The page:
Explained: Pakistan’s ‘truck art’ – its ride to recognition and a special tribute to Moosewala

Why is truck art important in Pakistan?

The space is special because it is usually reserved for Pakistani national heroes and actors/singers.

Imran Khan’s portrait is painted on a truck. (Express Photo)

Peshawar painter Haji Naz, 65, who has painted portraits on trucks in Pakistan for more than five decades, says a face painted on a truck symbolizes people’s immense love for that personality.

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“In my career I have painted thousands of trucks. The favorites of the people over the years have included General Ayub Khan, General Raheel Sharif, poet Allama Iqbal and most recently Imran Khan. From the Pakistani music industry, the portraits of singers Atta Ullah Khan Esakhelvi and Nusrat Fateh Ali Khan have been painted on a large scale. To this day, we are commissioned to paint General Ayub Khan and even freedom fighter Abdul Ghaffar Khan… Benazir Bhutto has always been one of the favorites among women,” says Naz.

He adds that some drivers also have portraits of their family members painted, which in turn shows how important the space is to them.

Why is the truck tribute to Moosewala special?

Actors Divya Bharti, Aishwarya Rai and Mamta Kulkarni are among the few Indians whose portraits can still be seen on trucks in Pakistan even today. “Moosewala is probably the first Sikh with an Indian turban to have this space, but not the first Indian,” says Naz, adding: “Even now I paint the portraits of Divya Bharti on trucks.”

Divya Bharti’s portrait on a truck. (Express Photo)

Speaking of Moosewala’s popularity in Pakistan, Rizwan Mughal from, son of a truck artist from Rawalpindi, said: “It is because of his humble beginnings and struggle in life that people here connect with him. His songs were close to real life. There is a huge craze for Punjabi songs here.”

Before his assassination, Moosewala had also promised his fans a tour of Pakistan with live shows in Lahore and Islamabad “before the end of 2022”.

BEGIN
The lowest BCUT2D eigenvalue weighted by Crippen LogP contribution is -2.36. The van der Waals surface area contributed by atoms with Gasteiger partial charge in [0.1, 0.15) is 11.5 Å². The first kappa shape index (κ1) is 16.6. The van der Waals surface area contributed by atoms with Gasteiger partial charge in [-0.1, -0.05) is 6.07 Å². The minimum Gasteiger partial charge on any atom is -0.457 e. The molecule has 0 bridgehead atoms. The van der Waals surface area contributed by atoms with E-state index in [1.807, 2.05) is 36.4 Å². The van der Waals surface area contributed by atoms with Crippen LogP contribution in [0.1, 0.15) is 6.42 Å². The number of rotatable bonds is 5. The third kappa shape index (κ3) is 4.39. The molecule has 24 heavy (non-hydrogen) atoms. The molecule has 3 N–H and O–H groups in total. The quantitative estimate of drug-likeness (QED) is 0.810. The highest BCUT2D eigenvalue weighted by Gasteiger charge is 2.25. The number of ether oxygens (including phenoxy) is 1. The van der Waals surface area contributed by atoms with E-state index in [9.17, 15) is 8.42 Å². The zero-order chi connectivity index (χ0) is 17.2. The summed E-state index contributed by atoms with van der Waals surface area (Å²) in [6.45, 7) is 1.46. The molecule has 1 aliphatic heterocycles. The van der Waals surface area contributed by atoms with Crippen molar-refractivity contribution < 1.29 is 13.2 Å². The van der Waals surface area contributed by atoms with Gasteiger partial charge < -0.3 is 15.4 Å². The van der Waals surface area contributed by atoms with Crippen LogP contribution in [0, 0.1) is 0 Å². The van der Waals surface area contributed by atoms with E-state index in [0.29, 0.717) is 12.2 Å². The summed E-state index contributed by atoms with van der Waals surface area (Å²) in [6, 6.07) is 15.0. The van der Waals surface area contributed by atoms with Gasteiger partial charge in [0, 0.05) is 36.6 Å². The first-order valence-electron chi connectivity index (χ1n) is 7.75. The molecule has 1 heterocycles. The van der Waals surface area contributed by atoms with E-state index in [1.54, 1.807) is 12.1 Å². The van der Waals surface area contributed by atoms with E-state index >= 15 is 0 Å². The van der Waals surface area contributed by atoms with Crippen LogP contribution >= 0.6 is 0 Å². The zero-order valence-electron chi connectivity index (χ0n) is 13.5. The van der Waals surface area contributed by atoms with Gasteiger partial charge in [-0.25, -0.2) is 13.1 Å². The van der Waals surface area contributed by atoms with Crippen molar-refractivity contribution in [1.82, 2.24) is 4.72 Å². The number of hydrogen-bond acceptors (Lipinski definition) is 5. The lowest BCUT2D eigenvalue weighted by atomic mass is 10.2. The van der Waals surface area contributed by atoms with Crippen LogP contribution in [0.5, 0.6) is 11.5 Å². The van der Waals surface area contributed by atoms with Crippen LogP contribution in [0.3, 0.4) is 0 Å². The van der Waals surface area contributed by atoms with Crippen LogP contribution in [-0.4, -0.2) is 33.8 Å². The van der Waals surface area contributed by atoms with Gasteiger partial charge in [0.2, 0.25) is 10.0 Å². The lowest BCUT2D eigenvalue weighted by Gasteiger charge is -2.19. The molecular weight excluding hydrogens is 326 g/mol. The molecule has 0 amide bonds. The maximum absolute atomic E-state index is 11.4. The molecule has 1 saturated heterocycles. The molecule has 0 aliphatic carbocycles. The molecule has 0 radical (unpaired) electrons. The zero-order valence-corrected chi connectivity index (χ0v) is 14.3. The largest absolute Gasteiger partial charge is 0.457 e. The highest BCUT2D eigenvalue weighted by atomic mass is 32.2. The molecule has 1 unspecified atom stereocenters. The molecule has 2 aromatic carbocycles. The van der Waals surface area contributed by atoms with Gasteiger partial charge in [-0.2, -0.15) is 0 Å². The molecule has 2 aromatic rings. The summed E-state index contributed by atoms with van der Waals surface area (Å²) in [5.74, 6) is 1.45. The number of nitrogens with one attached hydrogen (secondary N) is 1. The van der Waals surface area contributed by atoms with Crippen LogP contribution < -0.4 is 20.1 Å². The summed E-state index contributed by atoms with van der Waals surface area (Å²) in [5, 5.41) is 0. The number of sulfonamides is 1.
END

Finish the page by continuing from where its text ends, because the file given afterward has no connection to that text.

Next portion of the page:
Where did truck art begin and how did it become popular?

Truck art started in Peshawar and Karachi in the 1950’s to meet the demands of truck drivers who wanted their trucks to look presentable.

Slowly, this unique mix of colors and murals, accompanied by localized handmade accessories, gained international fame.

In 2019, UNESCO used this art form to raise awareness for girls’ education in the Kohistan district of Pakistan.

Ejaz Ullah Mughal, whose father the late Habeeb was one of the first truck artists in Rawalpindi in 1956, recalls how officials of the Pakistan National Council of Arts (PNCA) ridiculed truck art at the time.

Benazir Bhutto’s portrait on a truck. (Express Photo)

“It was around 1952 when some local artists started painting trucks, license plates and carvings to embellish them. It was a localized art form that traveled all over the world as it became popular among the foreigners who came to Pakistan to have their vintage vehicles decorated. The production of Bedford trucks was stopped long ago by the British company, but in Pakistan they still work and look brand new because of the truck art. Truck artists are usually self-taught without fancy degrees,” Mughal says.

People are known to spend Rs 1 lakh to Rs 20 lakh in Pakistani currency to get their trucks painted even now. But the art form is slowly dying out.

The portrait of General Raheel Sharif on a truck. (Express Photo)

“There are now only a few (truck artists) left in Peshawar, Rawalpindi and Karachi who know original work,” Mughal added.

Tariq Ustaad, a truck artist from Rawalpindi who has been in the business since 1971, says truck art became exquisite and more intricate over time.

“It was very simple when we started. We used to complete five trucks in a day, now one truck in five days. There were times when some drivers even got the keys to their trucks from gold,” says Ustaad.

Niaz Gul, a transporter from Peshawar, said there used to be even a trend to decorate buses, but it died with time.

Bahaar Ali, another truck artist, says: “It is only in some pockets of Punjab and Khyber Pakhtunkhwa (KPK) in Pakistan that truck art is still visible because people here love to drive trucks. Efforts are needed to preserve this dying heritage. Hamara kaam to har truck ko dulhan ki tarah sajaana hai taki sab nazrein ussi par tiki rahein (Our job is to decorate every truck like a bride so that people can’t take their eyes off it).”

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